Value > Basic Data Values > Point3 Values |

The *Point3* class defines the characteristics of points in 3D space. These values are also known as vectors, and contain 3 component
floating point numbers. All the coordinates passed to and from *3ds Max* are in these values. See also 2D and 3D Point Literals.

<point3>.x: Float -- the x coordinate <point3>.y: Float -- the y coordinate <point3>.z: Float -- the z coordinate

<point3>==<point3> <point3>!=<point3> <point3>+<point3_or_number> <point3>-<point3_or_number> <point3>*<point3_or_number> <point3>/<point3_or_number>

Standard vector arithmetic. If the second operand is a number, the operation is performed on each component of the value.

Transforms *point3* into the coordinate system specified by *matrix3* .

Returns a component of the Point3 as a float. Valid range on the index is 1 to 3.

Sets a component of the Point3 to the float. Valid range on the index is 1 to 3.

Creates a new copy of the point3 value.

The new value contains a copy of the input point3 value, and is independent of the input point3 value.

Returns the vector dot product.

The geometric interpretation of the dot product is the length of the projection of the first vector onto the unit vector of the second vector. Obviously, when the two vectors are perpendicular, the dot product is 0.0.

The dot product is *commutative*, this means that *dot X Y == dot Y X*.

The dot product is *associative*, this means that *dot (r*X) Y == r*(dot X Y)*

The dot product is *distributive*, this means that *dot X (Y+Z) == (dot X Y) + (dot X Z)*

Since the dot product of two normal vectors is the cosine of the angle between them, the dot product can be used conveniently
*to calculate the angle* between two vectors:

Returns the vector cross product.

The cross product is a third vector which is always perpendicular to the plane defined by the two vectors, with orientation determined by the right-hand rule.

The cross product can be expressed as the length of the first vector multiplied by the length of the second vector, multiplied
by the sine of the angle between the two vectors. Because of this, the *cross product of parallel vectors* is 0.0 (since sin 0.0 == 0.0)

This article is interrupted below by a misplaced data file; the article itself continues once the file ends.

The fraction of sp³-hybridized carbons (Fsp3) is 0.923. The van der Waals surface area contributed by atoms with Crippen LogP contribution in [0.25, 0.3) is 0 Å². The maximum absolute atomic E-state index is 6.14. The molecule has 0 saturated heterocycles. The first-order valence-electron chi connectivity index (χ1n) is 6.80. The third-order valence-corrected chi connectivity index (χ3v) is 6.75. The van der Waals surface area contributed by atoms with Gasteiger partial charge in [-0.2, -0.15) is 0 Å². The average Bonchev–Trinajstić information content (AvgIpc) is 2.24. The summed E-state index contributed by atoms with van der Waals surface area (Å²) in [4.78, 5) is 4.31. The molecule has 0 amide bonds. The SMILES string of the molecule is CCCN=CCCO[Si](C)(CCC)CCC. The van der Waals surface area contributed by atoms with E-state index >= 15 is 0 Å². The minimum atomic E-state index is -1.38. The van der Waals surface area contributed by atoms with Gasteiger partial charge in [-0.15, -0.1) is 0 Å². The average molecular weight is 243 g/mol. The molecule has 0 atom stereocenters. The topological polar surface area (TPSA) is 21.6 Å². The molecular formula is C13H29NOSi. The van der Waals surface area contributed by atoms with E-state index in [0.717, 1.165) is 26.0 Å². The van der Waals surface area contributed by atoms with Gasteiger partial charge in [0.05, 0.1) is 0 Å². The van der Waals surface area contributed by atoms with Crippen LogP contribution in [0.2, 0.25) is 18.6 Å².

The cross product is also equal to the Area of the parallelogram formed by the two vectors. Obviously, if the two vectors are edges of a face, the cross product is the normal vector to that face (a vector perpendicular to the face) with length equal to the Area of the face multiplied by 2.

The cross product is *anticommutative*, this means that *cross X Y == cross -Y X*

The cross product is *associative*, this means that *cross (r*X) Y == r*(cross X Y)*

The cross product is *distributive*, this means that *cross X (Y+Z) == (cross X Y) + (cross X Z)*

Returns the *point3* value normalized such that the vector length equals 1.

*Distance Between Two Points / Vectors*

Returns the distance between the points, equivalent to the length of (point 2 - point 1).

Generates a pseudo-random point between the given points. If point A and point B are seen as the corners of a world-oriented bounding box, the random points will NOT reside on the vector B-A but will fill in the volume of the bounding box!

Returns a Matrix3 value with the normal specified by the given point as the Z axis. The translation portion of the Matrix3
value will be [0,0,0]. The components of the scale portion are the inverse of the values required to normalize the *point3* value.

See How Do I Get the Local Rotation of a Face? for an example.

A floating point noise function over 3D space, implemented by a pseudo-random tricubic spline. The return value is in the
range -1.0 to +1.0. Given the same *point3* value, the *noise3()* function always returns the same value.

The same function as noise3 in which the phase can be varied using the second parameter. The return value is in the range -1.0 to +1.0.

This is a simple fractal-loop turbulence built on top of the noise3 function. The second parameter controls the frequency of the turbulence. The return value is in the range 0.0 to +1.0.

This is a fractal function of 3D space implemented using fractional Brownian motion. The function is homogeneous and isotropic. It returns a float.

The parameters are as follows:

point3 - The point in space at which the noise is computed.

H_float - The fractal increment parameter in the range [0,1]. When H_float is 1 the function is relatively smooth; as H_float goes to 0, the function approaches white noise.

lacunarity_float - The gap between successive frequencies, best set at 2.0.

octaves_float - The number of frequencies in the function.

All the noise functions are based on code and algorithms in the book "Texturing and Modeling: A Procedural Approach", Musgrave, Peachey, Perlin and Worley. Academic Press, ISBN: 0-12-228760-6.

The following script shows the use of various literals, constructors, properties, operators, and methods of the Point3 class.

The following script was written as a test bed for the noise functions. This script displays a 2 dimensional slice of the noise function output as a bitmap. By changing the noise parameters in lines 4 through 10, and specifying which noise function to evaluate in line 12, you can see the effects of changes in the parameters and using different noise functions.